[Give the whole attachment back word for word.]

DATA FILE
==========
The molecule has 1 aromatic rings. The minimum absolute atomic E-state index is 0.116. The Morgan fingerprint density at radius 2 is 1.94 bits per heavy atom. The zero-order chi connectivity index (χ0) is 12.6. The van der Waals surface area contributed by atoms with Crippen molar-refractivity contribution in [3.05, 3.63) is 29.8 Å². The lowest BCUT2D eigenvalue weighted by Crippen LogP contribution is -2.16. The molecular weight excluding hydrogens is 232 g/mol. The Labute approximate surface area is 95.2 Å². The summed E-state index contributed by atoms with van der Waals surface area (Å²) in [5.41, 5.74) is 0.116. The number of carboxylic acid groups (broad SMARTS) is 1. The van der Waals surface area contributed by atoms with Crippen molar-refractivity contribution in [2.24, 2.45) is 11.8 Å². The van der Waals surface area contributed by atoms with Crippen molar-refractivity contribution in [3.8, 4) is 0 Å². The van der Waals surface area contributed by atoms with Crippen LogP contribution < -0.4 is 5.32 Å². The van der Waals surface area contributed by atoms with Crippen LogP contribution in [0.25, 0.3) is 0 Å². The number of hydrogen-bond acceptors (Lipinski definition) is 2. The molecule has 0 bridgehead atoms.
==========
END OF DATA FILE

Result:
The molecule has 1 aromatic rings. The minimum absolute atomic E-state index is 0.116. The Morgan fingerprint density at radius 2 is 1.94 bits per heavy atom. The zero-order chi connectivity index (χ0) is 12.6. The van der Waals surface area contributed by atoms with Crippen molar-refractivity contribution in [3.05, 3.63) is 29.8 Å². The lowest BCUT2D eigenvalue weighted by Crippen LogP contribution is -2.16. The molecular weight excluding hydrogens is 232 g/mol. The Labute approximate surface area is 95.2 Å². The summed E-state index contributed by atoms with van der Waals surface area (Å²) in [5.41, 5.74) is 0.116. The number of carboxylic acid groups (broad SMARTS) is 1. The van der Waals surface area contributed by atoms with Crippen molar-refractivity contribution in [2.24, 2.45) is 11.8 Å². The van der Waals surface area contributed by atoms with Crippen molar-refractivity contribution in [3.8, 4) is 0 Å². The van der Waals surface area contributed by atoms with Crippen LogP contribution < -0.4 is 5.32 Å². The van der Waals surface area contributed by atoms with Crippen LogP contribution in [0.25, 0.3) is 0 Å². The number of hydrogen-bond acceptors (Lipinski definition) is 2. The molecule has 0 bridgehead atoms.